sun 17/02/2019

Soviet Union

Best of 2018: Classical CDs

Record shops may be thin on the ground, but CDs are still very much with us. No sensible soul would ever rate listening to a recording over experiencing music live. But if, like me, time, money and geography limit one’s opportunities to nip out to...

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Blu-ray: A Gentle Creature

“To our enormous suffering!” There are many macabre vodka toasts, accompanied by some appropriately gruelling visuals, in A Gentle Creature, but that one surely best captures the beyond-nihilist mood of Sergei Loznitsa’s 2017 Cannes competition...

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h 100 Young Influencers of the Year: Marina Gerner on Russian art

On a recent visit to the Royal Academy, I noticed a tall, elegantly dressed man who spent quite some time admiring a square object attached to the wall. I wondered whether to tell him that far from being Russian avant-garde art, which was the theme...

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theartsdesk in Riga - 43,290 Latvians sing and dance for their country

"They incessantly break down, destroy and fragment the mistrust that exists among people," wrote a Latvian journalist of a folklore group during the start of the Baltic countries' "singing revolution" against Soviet rule in 1988. This is the recent...

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theartsdesk in Minsk: feasting with Belarus Free Theatre

Budzma! (Cheers!) At a long, food-laden table in a noisy room of Minsk, the capital of Belarus, a toast is proposed. We clink glasses and drain moonshine. This happens once, twice, five, 10 times. Between the toasts comes a wave of passionate...

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The Flying Lovers of Vitebsk, Kneehigh on tour review - sweetest musical Chagalliana

Time flies so much more beguilingly in Daniel Jamieson and Emma Rice's 90-minute musical fantasia than it ever has, for me, in Bock and Harnick's Fiddler on the Roof – and the songs aren't bad, either. The inspiration here – and inspiration's the...

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Radically different: Horn player Anneke Scott on The Prince Regent's Band

The Prince Regent’s Band was formed in 2013 and, like very many chamber ensembles, was created when a group of us found that we shared a number of interests in common. The musicians that make up the ensemble are all specialist historic brass players...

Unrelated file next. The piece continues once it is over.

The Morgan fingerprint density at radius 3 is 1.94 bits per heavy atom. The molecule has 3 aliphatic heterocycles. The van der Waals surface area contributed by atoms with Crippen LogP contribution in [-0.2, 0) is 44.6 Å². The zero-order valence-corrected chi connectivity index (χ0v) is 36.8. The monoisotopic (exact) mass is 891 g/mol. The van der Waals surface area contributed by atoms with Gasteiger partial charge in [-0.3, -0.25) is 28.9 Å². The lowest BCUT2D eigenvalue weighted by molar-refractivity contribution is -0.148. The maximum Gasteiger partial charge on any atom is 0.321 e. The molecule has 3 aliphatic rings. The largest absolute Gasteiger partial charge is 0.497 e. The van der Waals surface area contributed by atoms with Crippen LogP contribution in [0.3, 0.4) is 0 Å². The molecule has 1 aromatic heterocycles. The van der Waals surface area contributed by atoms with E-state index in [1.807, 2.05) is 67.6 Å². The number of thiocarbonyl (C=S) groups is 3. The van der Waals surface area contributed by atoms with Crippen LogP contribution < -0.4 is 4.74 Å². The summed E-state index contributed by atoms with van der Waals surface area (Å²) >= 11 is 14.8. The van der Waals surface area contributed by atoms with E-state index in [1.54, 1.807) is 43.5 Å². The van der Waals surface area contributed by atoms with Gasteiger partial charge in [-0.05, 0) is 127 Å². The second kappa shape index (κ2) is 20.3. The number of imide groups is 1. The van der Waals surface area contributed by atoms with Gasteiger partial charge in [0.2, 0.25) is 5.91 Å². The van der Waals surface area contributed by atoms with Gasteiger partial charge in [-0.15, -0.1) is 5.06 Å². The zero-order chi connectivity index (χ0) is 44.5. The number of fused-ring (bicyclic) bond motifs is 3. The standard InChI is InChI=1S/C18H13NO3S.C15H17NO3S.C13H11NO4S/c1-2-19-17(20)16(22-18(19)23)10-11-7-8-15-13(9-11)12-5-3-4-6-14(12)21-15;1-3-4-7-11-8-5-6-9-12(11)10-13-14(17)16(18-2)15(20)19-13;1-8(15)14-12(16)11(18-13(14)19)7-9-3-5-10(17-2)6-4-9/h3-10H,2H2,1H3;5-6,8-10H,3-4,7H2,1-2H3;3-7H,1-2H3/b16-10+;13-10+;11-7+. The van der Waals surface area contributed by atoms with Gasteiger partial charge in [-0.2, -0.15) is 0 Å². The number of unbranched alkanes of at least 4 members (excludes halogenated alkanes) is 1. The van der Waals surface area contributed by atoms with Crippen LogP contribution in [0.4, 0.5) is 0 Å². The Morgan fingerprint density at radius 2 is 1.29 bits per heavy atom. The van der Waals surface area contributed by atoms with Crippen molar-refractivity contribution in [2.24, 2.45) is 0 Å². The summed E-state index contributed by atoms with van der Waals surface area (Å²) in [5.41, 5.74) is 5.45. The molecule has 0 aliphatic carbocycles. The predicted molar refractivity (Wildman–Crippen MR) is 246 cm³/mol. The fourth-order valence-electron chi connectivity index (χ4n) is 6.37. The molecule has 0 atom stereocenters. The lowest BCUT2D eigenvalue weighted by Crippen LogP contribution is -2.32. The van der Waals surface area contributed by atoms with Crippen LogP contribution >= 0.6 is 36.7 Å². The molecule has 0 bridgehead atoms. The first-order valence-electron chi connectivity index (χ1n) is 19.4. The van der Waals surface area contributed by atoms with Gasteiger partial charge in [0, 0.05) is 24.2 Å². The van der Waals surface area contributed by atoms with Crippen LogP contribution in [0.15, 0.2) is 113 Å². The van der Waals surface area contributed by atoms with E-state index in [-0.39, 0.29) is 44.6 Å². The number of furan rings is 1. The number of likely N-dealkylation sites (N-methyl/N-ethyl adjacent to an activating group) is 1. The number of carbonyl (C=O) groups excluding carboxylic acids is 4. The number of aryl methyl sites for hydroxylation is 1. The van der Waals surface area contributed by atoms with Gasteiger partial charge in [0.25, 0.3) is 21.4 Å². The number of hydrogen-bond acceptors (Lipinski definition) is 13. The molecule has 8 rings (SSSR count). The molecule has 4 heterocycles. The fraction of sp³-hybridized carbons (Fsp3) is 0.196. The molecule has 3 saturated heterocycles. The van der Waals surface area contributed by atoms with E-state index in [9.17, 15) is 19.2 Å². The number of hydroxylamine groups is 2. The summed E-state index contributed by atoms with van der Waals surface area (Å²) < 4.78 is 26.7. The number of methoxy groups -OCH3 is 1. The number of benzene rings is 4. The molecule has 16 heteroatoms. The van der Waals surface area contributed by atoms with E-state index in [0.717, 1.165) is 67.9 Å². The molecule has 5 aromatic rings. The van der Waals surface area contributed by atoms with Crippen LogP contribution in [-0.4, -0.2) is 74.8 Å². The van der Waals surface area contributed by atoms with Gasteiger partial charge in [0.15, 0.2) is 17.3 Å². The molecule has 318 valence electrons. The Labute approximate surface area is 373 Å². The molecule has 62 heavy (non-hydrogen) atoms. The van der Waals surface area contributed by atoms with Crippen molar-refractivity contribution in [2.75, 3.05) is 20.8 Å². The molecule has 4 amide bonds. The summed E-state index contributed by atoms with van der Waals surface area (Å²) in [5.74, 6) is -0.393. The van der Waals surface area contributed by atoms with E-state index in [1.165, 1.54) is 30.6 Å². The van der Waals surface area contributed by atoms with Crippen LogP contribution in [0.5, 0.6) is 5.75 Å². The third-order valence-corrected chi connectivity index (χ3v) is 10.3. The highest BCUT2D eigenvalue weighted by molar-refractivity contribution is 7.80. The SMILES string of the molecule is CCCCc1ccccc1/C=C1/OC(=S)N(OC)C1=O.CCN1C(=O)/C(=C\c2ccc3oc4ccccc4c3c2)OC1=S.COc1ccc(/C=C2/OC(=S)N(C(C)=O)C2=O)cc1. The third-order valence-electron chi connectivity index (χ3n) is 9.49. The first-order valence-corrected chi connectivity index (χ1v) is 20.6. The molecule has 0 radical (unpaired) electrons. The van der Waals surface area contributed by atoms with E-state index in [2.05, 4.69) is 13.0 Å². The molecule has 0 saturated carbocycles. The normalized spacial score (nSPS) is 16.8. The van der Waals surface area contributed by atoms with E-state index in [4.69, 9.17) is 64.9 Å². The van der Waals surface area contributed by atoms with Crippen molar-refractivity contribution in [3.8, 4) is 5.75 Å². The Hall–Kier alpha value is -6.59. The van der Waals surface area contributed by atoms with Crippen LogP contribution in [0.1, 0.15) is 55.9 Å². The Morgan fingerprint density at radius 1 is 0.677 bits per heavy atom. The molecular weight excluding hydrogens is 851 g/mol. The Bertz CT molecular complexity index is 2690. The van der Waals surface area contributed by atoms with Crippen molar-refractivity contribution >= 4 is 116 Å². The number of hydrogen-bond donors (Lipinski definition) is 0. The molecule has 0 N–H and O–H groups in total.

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Classical CDs Weekly: Howells, Karayev, Lotichius

Herbert Howells: Music for Clavichord Julian Perkins (Prima Facie)Herbert Howells was at a low ebb in the 1920s. His energies were sapped by ongoing health issues and resultant medical treatment. A severe creative crisis followed the disastrous...

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Storyville: Toffs, Queers and Traitors, BBC Four review - the spy who was a scamp

“There is something odd, I suppose, about anyone who betrays their country.” It’s an excellent opening line, particularly when delivered in director George Carey’s nicely querulous narrative voice, for Toffs, Queers and Traitors (BBC Four). He...

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Red Star Over Russia, Tate Modern review – fascinating history in a nutshell

Ilya and Emilia Kabakov’s Tate Modern exhibition features an installation made in 1985 of a Moscow bedsit, its walls lined with political posters. There’s a gaping hole in the ceiling made when the occupant apparently catapulted himself through the...

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October, LSO, Strobel, Barbican review - Eisenstein with steel score

Forget the ersatz experience of Sergey Eisenstein's mighty silent films accompanied by slabs of Shostakovich symphonies composed years later. This collaboration between the London Symphony Orchestra and Kino Klassika is as close as we can ever come...

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The Death of Stalin review - dictatorship as high farce

Like Steptoe and Son with ideological denouncements, Stalin’s Politburo have known each other too long. They’re not only trapped but terrified, a situation whose dark comedy is brought to a head by Uncle Joe’s sudden, soon fatal stroke in 1953. The...

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